Hydrogen is a versatile energy carrier that can be produced through various methods, such as electrolysis or steam methane reforming. It is used in fuel cells for clean electricity generation, as a feedstock for industrial processes, and as a potential clean fuel for transportation.

Abundant Element, Abundant Energy Potential, Abundant Energy Sector Jobs

Hydrogen is one of the most abundant elements in Earth’s resources such as water and hydrocarbons and has enormous potential to contribute to efforts moving towards a net-zero emissions economy as a zero-emissions energy carrier. As the promising sector continues to grow, so will the demand for skilled workers in a rapidly expanding workforce.

The energy of the future

Hydrogen has significant energy carrier potential in Canada due to its versatility, ability to reduce greenhouse gas emissions, and alignment with the country’s goals for responsible and sustainable energy development. Policymakers and energy sector leaders clearly recognize this resource’s potential with some global estimates pegging the global hydrogen sector at somewhere between 2.5 and 11 trillion dollars by 2050.

Steam methane reforming

Hydrogen can be produced by combining natural gas and high-temperature steam under high pressure with a catalyst, such as nickel, in a process called steam methane reforming. Steam methane reforming is a process that also produces CO2, which means a carbon capture and storage (CCS) component must be included. Pairing steam methane reforming with CCS will maintain a non-emitting fuel through the project’s full life cycle. The majority of hydrogen in the world is produced from natural gas through steam methane reforming.

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Canada’s untapped reserves

Canada has significant potential as a hydrogen producer given our large natural gas reserves.

Hydrogen in the world

The demand for hydrogen will continue to grow as it’s increasingly utilized as a viable energy source. Hydrogen fuel cells that only emit steam will innovate transportation options, both personally and in large-scale industries. Other industrial applications, especially in sectors with high-temperature processes like steel and cement will incorporate hydrogen energy into their production.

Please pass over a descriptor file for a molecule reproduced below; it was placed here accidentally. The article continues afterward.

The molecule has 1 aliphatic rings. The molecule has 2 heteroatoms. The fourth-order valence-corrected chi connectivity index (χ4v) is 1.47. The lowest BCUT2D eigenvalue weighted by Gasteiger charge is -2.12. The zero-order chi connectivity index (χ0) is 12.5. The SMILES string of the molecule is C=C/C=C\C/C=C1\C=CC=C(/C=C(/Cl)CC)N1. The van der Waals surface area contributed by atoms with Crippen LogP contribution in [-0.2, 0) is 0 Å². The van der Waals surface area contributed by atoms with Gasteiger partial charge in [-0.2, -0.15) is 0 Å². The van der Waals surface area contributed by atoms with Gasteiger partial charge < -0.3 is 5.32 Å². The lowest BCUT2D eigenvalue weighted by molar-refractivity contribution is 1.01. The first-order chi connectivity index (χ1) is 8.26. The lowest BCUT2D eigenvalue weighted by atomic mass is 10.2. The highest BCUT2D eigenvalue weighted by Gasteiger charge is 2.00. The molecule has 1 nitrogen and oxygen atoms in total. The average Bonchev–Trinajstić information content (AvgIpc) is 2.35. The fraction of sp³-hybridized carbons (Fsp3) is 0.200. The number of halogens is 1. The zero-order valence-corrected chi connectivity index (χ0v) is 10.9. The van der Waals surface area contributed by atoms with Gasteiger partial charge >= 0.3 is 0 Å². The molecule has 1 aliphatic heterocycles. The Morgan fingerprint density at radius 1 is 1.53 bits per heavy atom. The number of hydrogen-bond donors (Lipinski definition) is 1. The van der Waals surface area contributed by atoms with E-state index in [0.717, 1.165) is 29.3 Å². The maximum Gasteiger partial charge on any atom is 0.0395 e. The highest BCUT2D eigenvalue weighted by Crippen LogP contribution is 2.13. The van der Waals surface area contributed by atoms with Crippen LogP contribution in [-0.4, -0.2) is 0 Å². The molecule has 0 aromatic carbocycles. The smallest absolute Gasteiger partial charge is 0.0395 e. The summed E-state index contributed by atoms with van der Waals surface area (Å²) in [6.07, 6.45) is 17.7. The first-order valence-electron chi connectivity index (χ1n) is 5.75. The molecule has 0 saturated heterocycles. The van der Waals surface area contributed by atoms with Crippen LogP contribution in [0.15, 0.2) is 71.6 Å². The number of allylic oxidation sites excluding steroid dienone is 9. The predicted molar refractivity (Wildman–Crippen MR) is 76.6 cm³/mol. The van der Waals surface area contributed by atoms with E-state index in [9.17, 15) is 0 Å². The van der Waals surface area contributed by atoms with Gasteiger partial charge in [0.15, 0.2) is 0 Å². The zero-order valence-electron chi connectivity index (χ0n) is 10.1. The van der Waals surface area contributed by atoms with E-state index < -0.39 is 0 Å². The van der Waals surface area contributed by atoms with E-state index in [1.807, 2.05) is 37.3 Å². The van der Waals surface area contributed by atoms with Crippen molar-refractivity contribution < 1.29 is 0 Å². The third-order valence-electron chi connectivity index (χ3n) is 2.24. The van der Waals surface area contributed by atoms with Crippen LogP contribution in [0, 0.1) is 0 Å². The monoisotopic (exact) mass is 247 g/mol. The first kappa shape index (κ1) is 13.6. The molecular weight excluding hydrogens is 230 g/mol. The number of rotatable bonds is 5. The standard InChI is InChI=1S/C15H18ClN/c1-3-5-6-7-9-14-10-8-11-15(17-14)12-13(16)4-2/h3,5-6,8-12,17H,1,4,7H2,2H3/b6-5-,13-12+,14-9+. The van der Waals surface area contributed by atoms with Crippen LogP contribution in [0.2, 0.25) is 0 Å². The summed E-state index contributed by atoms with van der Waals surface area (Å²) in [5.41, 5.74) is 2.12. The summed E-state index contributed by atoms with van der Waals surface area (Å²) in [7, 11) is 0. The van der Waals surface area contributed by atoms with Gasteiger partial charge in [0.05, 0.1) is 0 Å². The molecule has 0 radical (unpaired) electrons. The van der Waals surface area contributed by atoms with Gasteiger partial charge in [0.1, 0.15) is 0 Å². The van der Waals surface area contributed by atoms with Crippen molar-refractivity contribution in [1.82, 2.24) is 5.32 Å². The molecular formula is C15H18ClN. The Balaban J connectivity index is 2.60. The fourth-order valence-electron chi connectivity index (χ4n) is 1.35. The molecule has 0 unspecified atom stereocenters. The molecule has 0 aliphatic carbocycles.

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Driving clean and powering cells, emitting only steam

Hydrogen can be burned in a combustion engine similar to gasoline or diesel or used in fuel cells where it reacts with oxygen to produce electricity. In both cases, the only emission is steam.

Natural Resources Canada (NRCAN). 2020. Hydrogen Strategy for Canada: Seizing the Opportunities for Hydrogen

Energy carrier

Hydrogen is also an excellent energy carrier, supporting the overall integration of renewable energy like solar, hydro, and geothermal, by storing excess energy produced until it can be converted back into electricity for end users. In addition to being its own energy source through fuel cells and in industry, hydrogen can also improve the long-term viability of other renewable energy sources.

Working in hydrogen

With Canada’s 2050 net-zero goal, the broader energy industry is putting a lot of resources and attention into realizing the potential for hydrogen. It’s a great place for new, experienced, and transitioning workers to establish themselves in the evolution of energy in Canada.

As the hydrogen energy sector grows, career opportunities will grow with it.  In Alberta alone, a $50 million Hydrogen Centre of Excellence was announced, and over $14 billion worth of hydrogen projects have been announced since 2020. Job seekers preparing for careers in this sector should consider training and education in fields such as engineering, chemistry, materials science, environmental science, policy studies, and business management.